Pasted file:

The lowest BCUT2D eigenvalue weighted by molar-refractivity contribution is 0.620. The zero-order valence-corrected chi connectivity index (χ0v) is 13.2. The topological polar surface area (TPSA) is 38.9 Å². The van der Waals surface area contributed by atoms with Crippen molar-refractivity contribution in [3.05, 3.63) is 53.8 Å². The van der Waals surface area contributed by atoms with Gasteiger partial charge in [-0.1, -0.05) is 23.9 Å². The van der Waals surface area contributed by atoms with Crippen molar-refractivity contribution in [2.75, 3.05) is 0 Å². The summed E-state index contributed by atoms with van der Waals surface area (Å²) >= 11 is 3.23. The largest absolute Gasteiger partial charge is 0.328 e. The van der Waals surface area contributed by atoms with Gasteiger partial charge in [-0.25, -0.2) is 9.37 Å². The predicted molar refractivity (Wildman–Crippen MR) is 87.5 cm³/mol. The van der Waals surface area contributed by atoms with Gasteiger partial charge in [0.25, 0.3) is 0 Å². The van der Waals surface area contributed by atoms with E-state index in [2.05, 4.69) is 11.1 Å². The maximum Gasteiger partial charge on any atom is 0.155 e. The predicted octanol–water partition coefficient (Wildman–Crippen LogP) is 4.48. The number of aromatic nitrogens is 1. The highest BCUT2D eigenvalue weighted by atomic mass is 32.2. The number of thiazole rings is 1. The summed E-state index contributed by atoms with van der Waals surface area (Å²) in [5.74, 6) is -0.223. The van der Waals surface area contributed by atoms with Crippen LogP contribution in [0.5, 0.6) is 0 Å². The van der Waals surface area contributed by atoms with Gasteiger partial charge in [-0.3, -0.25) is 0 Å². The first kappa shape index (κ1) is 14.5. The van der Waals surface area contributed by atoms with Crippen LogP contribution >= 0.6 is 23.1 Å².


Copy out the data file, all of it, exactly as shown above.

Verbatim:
The lowest BCUT2D eigenvalue weighted by molar-refractivity contribution is 0.620. The zero-order valence-corrected chi connectivity index (χ0v) is 13.2. The topological polar surface area (TPSA) is 38.9 Å². The van der Waals surface area contributed by atoms with Crippen molar-refractivity contribution in [3.05, 3.63) is 53.8 Å². The van der Waals surface area contributed by atoms with Gasteiger partial charge in [-0.1, -0.05) is 23.9 Å². The van der Waals surface area contributed by atoms with Crippen molar-refractivity contribution in [2.75, 3.05) is 0 Å². The summed E-state index contributed by atoms with van der Waals surface area (Å²) >= 11 is 3.23. The largest absolute Gasteiger partial charge is 0.328 e. The van der Waals surface area contributed by atoms with Gasteiger partial charge in [-0.25, -0.2) is 9.37 Å². The predicted molar refractivity (Wildman–Crippen MR) is 87.5 cm³/mol. The van der Waals surface area contributed by atoms with Gasteiger partial charge in [0.25, 0.3) is 0 Å². The van der Waals surface area contributed by atoms with E-state index in [2.05, 4.69) is 11.1 Å². The maximum Gasteiger partial charge on any atom is 0.155 e. The predicted octanol–water partition coefficient (Wildman–Crippen LogP) is 4.48. The number of aromatic nitrogens is 1. The highest BCUT2D eigenvalue weighted by atomic mass is 32.2. The number of thiazole rings is 1. The summed E-state index contributed by atoms with van der Waals surface area (Å²) in [5.74, 6) is -0.223. The van der Waals surface area contributed by atoms with Crippen LogP contribution in [0.5, 0.6) is 0 Å². The van der Waals surface area contributed by atoms with Gasteiger partial charge in [-0.3, -0.25) is 0 Å². The first kappa shape index (κ1) is 14.5. The van der Waals surface area contributed by atoms with Crippen LogP contribution >= 0.6 is 23.1 Å².